Vedrana stated that there is a great shortage of workers in the IT industry in Croatia. This is something that everyone from the industry has been aware of for years. The education system is simply not providing the market with enough skilled workers. Apart from that, lots of them are leaving Croatia in search for better working conditions in foreign countries. Some people, like Bela, started to improve things in their local community trying to reach out to young students and improve their computer skills. Another approach would be to increase the number of girls in computer science. A community which tells young girls that computers are for boys, and that they should be doing other things is doing incredible harm to everyone involved. The situation is slowly improving at Croatia’s top technical faculties where there are now 15-25% female students.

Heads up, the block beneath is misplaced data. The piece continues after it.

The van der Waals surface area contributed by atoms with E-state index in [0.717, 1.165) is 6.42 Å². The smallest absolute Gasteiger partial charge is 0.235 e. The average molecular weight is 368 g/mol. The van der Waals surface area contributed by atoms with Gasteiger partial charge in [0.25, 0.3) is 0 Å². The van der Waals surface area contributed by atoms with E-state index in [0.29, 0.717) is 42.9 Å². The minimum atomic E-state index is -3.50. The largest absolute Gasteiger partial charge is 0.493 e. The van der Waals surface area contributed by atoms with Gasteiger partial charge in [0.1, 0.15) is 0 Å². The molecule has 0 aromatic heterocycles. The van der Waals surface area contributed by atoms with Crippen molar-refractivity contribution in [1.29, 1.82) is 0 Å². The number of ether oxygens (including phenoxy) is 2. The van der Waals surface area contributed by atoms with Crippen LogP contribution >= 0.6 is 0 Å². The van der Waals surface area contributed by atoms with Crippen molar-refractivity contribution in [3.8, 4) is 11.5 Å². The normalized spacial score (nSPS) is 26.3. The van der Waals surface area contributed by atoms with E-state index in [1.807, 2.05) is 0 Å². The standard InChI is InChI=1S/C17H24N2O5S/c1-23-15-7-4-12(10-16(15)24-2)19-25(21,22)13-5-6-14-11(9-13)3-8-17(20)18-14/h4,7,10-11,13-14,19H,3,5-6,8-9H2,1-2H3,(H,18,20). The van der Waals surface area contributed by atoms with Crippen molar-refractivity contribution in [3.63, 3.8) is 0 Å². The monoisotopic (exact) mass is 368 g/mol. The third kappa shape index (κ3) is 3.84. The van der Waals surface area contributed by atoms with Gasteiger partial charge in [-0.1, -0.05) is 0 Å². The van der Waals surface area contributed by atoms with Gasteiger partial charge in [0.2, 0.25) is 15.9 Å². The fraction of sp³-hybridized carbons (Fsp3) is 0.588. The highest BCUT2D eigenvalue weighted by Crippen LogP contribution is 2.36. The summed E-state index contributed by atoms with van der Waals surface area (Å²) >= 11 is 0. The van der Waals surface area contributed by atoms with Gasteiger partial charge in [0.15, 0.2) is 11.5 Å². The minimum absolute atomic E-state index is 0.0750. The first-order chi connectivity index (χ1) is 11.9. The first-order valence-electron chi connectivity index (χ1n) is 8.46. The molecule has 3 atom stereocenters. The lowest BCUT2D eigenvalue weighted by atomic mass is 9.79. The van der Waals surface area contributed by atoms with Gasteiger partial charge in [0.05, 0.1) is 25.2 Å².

One question was particularly interesting for everyone in the room – why won’t the new curriculum make computer science mandatory for all Croatian students starting at the first grade? The answer is that there are still not enough resources for such a radical change though everyone is aware that it is something that should have been done years ago.

Second panel discussion – open government

The participants of the second panel were Anamarija Musa – Commissioner for Information, Tomislav Vračić – Chief of Infrastructure at the Ministry of Administration, and professor Neven Vrček – dean at the Faculty of Organization and Informatics.